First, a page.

Nov. 22 (Bloomberg) -- AT&T Inc. and Mylan Inc. led bond sales of $38.1 billion in the U.S. this week, 27 percent above average, as issuers lock in borrowing costs at about record lows, speculating that the Federal Reserve may start to curtail stimulus early next year.
AT&T, the largest U.S. phone company, and Canonsburg, Pennsylvania-based Mylan each raised $2 billion as offerings topped 2013’s weekly average of $30.1 billion, according to data compiled by Bloomberg. Issuance rose from $26.3 billion sold last week, the most since $41 billion in the five days ended Nov. 8.
As the year draws to a close, sales of $1.43 trillion are poised to surpass the unprecedented $1.48 trillion issued in all of 2012 as borrowers act ahead of a reduction of the Fed’s $85 billion in monthly bond purchases that could occur “in coming months,” central bank officials said this week. The comments increased the possibility that the Fed will act in December, though a March tapering remains the most likely outcome, according to Edward Marrinan at RBS Securities.
“There is limited time left in the pre-taper days,” Marrinan, a Stamford, Connecticut-based macro credit strategist, said in a telephone interview. “It’s having a big pull-forward effect on issuers. The taper decision has escalated the stakes.”
The extra yield investors demand to own corporate bonds rather than government debentures narrowed to 206 basis points yesterday from 208 basis points on Nov. 15, according to the Bank of America Merrill Lynch U.S. Corporate & High Yield index. Yields increased to 3.96 percent from 3.95 percent, and compare with a record low 3.35 percent on May 2.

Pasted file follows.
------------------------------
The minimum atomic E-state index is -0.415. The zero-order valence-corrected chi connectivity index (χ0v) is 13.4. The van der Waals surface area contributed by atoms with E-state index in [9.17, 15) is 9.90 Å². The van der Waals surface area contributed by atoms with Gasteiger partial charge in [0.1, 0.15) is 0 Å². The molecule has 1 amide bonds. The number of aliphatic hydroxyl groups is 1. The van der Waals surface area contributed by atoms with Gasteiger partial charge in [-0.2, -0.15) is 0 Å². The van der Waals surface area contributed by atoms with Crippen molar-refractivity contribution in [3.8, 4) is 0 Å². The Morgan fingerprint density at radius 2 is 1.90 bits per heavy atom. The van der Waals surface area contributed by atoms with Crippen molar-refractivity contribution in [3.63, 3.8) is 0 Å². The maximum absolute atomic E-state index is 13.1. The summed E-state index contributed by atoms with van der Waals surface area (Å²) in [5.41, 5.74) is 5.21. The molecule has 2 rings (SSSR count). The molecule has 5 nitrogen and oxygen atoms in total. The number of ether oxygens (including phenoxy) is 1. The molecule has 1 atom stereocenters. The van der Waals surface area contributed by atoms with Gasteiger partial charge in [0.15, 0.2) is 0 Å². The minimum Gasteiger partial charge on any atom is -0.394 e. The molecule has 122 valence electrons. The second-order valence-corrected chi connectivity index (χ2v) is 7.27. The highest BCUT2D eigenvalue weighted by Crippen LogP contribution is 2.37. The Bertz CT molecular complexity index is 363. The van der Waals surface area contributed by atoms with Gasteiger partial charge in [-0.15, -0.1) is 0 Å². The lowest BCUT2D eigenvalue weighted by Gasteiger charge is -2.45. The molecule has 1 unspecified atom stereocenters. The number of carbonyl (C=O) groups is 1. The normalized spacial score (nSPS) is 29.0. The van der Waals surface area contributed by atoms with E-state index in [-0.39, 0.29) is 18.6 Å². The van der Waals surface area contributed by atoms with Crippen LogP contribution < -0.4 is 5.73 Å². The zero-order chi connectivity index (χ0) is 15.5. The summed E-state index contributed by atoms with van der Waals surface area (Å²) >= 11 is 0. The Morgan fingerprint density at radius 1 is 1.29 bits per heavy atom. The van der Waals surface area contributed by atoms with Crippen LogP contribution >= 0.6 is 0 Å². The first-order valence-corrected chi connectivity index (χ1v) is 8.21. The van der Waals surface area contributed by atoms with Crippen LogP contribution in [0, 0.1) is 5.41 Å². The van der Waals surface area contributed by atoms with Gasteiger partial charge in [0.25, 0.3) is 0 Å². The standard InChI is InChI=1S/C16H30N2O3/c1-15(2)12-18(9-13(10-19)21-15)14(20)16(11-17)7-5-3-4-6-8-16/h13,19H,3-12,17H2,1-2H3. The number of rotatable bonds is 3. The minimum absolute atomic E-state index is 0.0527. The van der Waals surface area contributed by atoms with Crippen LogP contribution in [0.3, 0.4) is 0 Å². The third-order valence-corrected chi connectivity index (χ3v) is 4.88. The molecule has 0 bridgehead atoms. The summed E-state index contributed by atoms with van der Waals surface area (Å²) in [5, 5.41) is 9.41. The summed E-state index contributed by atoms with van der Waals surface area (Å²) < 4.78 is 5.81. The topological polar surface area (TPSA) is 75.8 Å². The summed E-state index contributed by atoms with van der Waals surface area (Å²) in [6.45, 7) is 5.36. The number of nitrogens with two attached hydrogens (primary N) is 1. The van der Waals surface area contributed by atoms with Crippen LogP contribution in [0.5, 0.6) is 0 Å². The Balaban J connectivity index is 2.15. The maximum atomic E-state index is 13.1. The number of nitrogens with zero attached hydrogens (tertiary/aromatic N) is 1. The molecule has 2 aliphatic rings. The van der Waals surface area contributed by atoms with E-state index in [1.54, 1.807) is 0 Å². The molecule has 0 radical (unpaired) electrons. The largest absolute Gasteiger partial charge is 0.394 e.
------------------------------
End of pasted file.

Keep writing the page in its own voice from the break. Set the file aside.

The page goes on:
AT&T on Nov. 20 issued $1.6 billion in 2.375 percent, five-year bonds with a relative yield of 100 basis points and $400 million of floating-rate debentures paying 91 basis points more than the three-month London interbank offered rate, Bloomberg data show.
Mylan, the pharmaceutical company acquiring the injectable medicine unit of India’s Strides Arcolab Ltd., sold four $500 million portions of debt to help fund the purchase, Bloomberg data show. The maturities ranged from three-year notes, with a 1.35 percent coupon and an 80 basis-points spread, to 30-year debt, paying 5.4 percent or a relative yield of 165 basis points.
Four of five investors expect the Fed to delay a decision to begin reducing its bond buying until March 2014 or later, with just 5 percent looking for a move next month, according to a Bloomberg Global Poll based on interviews Nov. 19.
Janet Yellen, who has been nominated to replace current Fed Chairman Ben. S. Bernanke after his term ends Jan. 31, told the Senate Banking Committee on Nov. 14 that the benefits of the bond-buying program still outweigh the costs.
Sales of investment-grade debentures reached at least $31.4 billion, compared with $17.3 billion last week and a 2013 weekly average of $22.8 billion, Bloomberg data show. Offerings of speculative-grade bonds reached at least $6.7 billion, compared with $9 billion last week and this year’s weekly average of $7.3 billion.
High-risk, high-yield bonds are rated below Baa3 by Moody’s Investors Service and lower than BBB- by Standard & Poor’s.
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